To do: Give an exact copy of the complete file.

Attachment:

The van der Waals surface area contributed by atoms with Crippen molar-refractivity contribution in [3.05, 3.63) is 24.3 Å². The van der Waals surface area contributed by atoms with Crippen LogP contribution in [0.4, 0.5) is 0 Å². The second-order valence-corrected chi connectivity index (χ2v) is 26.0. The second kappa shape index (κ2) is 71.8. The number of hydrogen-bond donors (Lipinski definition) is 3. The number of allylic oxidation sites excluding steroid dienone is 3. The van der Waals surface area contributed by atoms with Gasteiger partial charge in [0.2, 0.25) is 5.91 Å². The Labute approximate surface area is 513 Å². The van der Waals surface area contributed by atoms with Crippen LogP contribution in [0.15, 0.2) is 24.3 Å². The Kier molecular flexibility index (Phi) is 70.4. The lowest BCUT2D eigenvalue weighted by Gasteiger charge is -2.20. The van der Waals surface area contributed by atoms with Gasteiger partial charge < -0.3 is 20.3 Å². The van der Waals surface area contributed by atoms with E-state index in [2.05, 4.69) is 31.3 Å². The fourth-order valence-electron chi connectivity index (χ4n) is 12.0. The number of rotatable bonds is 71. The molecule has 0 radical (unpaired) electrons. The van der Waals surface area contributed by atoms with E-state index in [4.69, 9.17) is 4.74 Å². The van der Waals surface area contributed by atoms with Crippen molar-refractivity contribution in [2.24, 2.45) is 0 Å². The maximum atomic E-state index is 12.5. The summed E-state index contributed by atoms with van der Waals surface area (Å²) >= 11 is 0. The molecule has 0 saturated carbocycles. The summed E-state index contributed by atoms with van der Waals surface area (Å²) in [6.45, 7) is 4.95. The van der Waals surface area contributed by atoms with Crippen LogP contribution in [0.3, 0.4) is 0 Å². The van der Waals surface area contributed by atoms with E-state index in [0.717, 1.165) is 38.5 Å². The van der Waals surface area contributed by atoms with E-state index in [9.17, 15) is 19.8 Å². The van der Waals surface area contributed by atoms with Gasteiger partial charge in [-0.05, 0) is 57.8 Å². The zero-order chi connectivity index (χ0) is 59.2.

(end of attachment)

The van der Waals surface area contributed by atoms with Crippen molar-refractivity contribution in [3.05, 3.63) is 24.3 Å². The van der Waals surface area contributed by atoms with Crippen LogP contribution in [0.4, 0.5) is 0 Å². The second-order valence-corrected chi connectivity index (χ2v) is 26.0. The second kappa shape index (κ2) is 71.8. The number of hydrogen-bond donors (Lipinski definition) is 3. The number of allylic oxidation sites excluding steroid dienone is 3. The van der Waals surface area contributed by atoms with Gasteiger partial charge in [0.2, 0.25) is 5.91 Å². The Labute approximate surface area is 513 Å². The van der Waals surface area contributed by atoms with Crippen LogP contribution in [0.15, 0.2) is 24.3 Å². The Kier molecular flexibility index (Phi) is 70.4. The lowest BCUT2D eigenvalue weighted by Gasteiger charge is -2.20. The van der Waals surface area contributed by atoms with Gasteiger partial charge < -0.3 is 20.3 Å². The van der Waals surface area contributed by atoms with E-state index in [2.05, 4.69) is 31.3 Å². The fourth-order valence-electron chi connectivity index (χ4n) is 12.0. The number of rotatable bonds is 71. The molecule has 0 radical (unpaired) electrons. The van der Waals surface area contributed by atoms with E-state index in [4.69, 9.17) is 4.74 Å². The van der Waals surface area contributed by atoms with Crippen molar-refractivity contribution in [2.24, 2.45) is 0 Å². The maximum atomic E-state index is 12.5. The summed E-state index contributed by atoms with van der Waals surface area (Å²) >= 11 is 0. The molecule has 0 saturated carbocycles. The summed E-state index contributed by atoms with van der Waals surface area (Å²) in [6.45, 7) is 4.95. The van der Waals surface area contributed by atoms with Crippen LogP contribution in [0.3, 0.4) is 0 Å². The van der Waals surface area contributed by atoms with E-state index in [0.717, 1.165) is 38.5 Å². The van der Waals surface area contributed by atoms with E-state index in [9.17, 15) is 19.8 Å². The van der Waals surface area contributed by atoms with Gasteiger partial charge in [-0.05, 0) is 57.8 Å². The zero-order chi connectivity index (χ0) is 59.2.